Data from: Recovery linked to life history of sessile epifauna following exclusion of towed mobile fishing gear
Kaiser, Michel J., Bangor University
Hormbrey, Samantha, Bangor University
Booth, Jonathan R., Bangor University
Hinz, Hilmar, Mediterranean Institute for Advanced Studies
Hiddink, Jan Geert, Bangor University
Published Dec 05, 2018 on Dryad.
Cite this dataset
Kaiser, Michel J. et al. (2018). Data from: Recovery linked to life history of sessile epifauna following exclusion of towed mobile fishing gear [Dataset]. Dryad. https://doi.org/10.5061/dryad.p8p8q
1. The use of reserves as conservation tools is widespread. However, evaluating the effectiveness of reserve implementation for long-lived species has been problematic as it requires sampling programmes over long time scales that are appropriate to species’ longevity and recovery rates. In the sea, towed bottom fishing gears alter the biodiversity and ecosystem services provided by benthic communities and habitats. Marine reserves have been used to manage these impacts but our understanding of the drivers of their effectiveness for the conservation of temperate reefs is incomplete.
2. We examined the effectiveness of marine reserves for recovery of temperate reef fauna in relation to their life history. We used an underwater video to sample six species with different life histories across 60 sites that varied in the duration of protection from towed mobile fishing gear at 0, 1, 8 and 10 years.
3. Species with a high dispersal potential and less habitat specific requirements such as soft corals and king scallops recovered to close to their carrying capacity in <3 years. In contrast, the longer-lived Ross coral and pink seafans increased in abundance but had not fully recovered; with their projected recovery time being 17 to 20 years.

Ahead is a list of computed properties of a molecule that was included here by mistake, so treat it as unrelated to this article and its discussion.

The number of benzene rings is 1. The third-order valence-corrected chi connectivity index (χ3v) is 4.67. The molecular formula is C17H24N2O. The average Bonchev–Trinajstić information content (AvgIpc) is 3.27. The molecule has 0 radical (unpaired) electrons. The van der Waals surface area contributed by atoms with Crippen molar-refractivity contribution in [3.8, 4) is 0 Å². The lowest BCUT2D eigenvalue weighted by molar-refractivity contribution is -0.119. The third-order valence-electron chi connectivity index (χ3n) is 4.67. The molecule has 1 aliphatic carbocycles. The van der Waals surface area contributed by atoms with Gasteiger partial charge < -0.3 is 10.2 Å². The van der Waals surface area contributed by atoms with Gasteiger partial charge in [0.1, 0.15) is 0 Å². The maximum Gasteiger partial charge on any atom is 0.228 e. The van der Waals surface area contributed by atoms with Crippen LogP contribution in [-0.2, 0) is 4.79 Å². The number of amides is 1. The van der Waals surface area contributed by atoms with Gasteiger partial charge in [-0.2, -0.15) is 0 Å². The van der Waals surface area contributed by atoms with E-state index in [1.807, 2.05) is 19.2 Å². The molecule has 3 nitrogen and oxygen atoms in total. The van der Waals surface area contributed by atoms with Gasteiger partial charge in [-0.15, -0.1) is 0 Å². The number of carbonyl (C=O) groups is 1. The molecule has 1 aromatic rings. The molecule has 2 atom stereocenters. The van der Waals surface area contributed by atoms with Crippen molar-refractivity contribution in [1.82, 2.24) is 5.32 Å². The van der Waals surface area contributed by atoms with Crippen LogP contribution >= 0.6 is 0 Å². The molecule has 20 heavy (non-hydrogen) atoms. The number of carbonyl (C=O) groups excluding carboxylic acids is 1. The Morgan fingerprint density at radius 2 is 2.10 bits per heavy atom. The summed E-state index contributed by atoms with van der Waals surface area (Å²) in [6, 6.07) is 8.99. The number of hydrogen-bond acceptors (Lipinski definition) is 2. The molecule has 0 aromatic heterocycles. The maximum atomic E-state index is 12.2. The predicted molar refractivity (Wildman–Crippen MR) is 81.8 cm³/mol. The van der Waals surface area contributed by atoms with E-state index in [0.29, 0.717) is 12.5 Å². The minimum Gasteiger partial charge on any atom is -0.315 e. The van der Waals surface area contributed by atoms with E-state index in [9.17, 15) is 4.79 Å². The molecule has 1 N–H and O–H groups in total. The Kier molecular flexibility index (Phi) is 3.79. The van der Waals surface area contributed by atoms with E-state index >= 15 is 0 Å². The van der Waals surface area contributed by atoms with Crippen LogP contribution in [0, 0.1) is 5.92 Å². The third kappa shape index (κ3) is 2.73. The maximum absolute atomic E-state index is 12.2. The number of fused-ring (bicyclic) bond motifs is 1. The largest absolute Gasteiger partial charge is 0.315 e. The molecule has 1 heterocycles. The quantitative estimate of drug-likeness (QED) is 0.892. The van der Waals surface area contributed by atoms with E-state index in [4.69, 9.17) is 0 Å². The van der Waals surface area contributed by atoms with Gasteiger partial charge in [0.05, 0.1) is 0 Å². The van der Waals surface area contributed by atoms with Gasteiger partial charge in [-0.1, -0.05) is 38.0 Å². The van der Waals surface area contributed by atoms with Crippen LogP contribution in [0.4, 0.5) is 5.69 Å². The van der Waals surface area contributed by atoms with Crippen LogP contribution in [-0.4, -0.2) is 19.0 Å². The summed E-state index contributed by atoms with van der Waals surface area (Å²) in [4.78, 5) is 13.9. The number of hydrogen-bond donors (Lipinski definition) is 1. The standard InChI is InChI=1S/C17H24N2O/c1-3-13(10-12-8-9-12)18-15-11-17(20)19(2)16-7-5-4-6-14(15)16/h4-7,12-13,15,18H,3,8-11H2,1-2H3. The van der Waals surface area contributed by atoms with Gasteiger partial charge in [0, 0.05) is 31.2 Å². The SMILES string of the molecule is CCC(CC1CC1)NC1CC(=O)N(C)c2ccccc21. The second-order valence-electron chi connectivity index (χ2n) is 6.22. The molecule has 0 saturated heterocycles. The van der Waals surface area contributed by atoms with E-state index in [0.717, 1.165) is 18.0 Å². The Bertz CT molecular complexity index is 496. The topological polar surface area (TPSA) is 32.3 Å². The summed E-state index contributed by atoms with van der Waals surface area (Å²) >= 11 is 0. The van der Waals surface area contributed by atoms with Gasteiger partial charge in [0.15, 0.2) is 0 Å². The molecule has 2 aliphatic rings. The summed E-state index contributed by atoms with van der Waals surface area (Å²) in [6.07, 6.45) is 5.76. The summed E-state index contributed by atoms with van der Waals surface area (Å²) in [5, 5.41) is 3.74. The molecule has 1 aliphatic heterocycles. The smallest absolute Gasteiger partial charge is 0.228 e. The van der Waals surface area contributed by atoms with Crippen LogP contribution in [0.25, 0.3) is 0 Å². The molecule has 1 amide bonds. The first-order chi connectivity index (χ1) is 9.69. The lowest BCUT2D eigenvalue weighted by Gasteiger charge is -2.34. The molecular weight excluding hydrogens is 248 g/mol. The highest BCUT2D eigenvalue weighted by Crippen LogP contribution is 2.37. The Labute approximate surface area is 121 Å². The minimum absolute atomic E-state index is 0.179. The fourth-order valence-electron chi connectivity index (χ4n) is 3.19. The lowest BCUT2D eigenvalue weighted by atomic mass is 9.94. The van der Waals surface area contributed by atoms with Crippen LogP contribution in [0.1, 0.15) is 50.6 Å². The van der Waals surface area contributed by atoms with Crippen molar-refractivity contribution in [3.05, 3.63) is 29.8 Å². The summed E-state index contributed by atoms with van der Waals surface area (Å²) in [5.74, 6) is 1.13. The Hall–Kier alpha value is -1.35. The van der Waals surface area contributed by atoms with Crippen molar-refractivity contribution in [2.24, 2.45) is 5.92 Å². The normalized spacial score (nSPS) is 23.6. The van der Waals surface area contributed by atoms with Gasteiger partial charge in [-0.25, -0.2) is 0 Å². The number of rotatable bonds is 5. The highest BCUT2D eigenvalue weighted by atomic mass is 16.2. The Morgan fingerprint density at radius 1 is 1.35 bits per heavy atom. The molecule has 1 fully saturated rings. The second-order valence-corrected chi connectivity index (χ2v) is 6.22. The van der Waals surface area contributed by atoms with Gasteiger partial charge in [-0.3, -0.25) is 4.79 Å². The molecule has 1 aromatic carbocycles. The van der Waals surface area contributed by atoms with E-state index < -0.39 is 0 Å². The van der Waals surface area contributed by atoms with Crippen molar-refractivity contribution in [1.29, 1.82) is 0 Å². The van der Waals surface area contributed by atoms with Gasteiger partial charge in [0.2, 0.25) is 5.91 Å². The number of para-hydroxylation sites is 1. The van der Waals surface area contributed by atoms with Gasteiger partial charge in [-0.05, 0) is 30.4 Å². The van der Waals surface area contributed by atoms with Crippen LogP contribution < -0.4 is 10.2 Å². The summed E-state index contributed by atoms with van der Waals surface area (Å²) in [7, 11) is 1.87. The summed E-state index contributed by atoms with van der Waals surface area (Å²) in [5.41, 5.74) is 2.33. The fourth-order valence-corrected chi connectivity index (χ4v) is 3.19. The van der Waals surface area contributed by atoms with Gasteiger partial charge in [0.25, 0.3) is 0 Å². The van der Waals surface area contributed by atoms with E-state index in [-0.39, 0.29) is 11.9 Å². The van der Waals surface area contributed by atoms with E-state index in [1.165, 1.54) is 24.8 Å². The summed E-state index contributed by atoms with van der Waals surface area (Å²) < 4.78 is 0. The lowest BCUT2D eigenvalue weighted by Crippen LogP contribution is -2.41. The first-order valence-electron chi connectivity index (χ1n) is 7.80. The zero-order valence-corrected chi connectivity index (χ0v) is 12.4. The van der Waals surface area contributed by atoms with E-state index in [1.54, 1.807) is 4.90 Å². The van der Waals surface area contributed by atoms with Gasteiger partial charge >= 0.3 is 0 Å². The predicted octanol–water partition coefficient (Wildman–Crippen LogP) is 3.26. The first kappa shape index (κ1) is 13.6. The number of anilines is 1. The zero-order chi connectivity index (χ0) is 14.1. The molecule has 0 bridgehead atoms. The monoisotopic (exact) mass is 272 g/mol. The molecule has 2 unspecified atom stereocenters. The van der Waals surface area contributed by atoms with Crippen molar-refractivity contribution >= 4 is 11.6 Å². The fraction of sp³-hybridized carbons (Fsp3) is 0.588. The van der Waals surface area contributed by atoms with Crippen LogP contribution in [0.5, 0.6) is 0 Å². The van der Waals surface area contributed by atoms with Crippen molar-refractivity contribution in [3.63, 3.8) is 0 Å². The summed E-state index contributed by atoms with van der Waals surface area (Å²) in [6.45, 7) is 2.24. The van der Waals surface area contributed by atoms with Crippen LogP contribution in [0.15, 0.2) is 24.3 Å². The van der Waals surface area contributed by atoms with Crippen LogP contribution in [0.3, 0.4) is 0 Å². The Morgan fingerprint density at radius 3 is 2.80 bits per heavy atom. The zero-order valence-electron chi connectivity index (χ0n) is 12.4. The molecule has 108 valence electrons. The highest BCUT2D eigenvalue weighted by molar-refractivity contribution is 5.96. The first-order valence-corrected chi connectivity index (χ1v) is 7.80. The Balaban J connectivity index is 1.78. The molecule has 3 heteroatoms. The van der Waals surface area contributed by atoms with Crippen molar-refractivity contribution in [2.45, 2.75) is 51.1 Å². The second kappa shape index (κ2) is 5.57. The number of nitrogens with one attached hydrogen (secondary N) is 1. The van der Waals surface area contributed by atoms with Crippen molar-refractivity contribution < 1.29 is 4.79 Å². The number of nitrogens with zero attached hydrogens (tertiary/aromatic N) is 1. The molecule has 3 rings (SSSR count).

4. Ongoing recovery was evident for long-lived species as their mean body -size increased significantly across all treatments, whereas shorter-lived species such as queen scallops did not change in size and were assumed to have fully recovered.
5. This study shows that the recovery rates of biota depend on life history factors, such as larval longevity and dispersal potential. Recovery for species that had low dispersal potential and specific habitat requirements was slow and could take >20 years. This suggests activities such as bottom trawling or dredging should be avoided where such species occur if their conservation is an objective. In contrast, species with high dispersal potential and less habitat specific requirements had shorter recovery timescales of ~2-3 years and would be more amenable to managed trawl frequencies in areas where activities such as fishing occur.
Lyme Bay towed bottom fishing impact public data
Contains data for the abundance and size of nine different species of epifauna sampled across Lyme Bay in 2007 and 2016. The data is derived from underwater video surveys of the same locations on each sampling date. The surveys are distributed across locations within Lyme Bay that were subjected to different fishing histories such that we were able to estimate a recovery rate for some of the species studied.
National Science Foundation, Award: UK NERC NE/L003201/1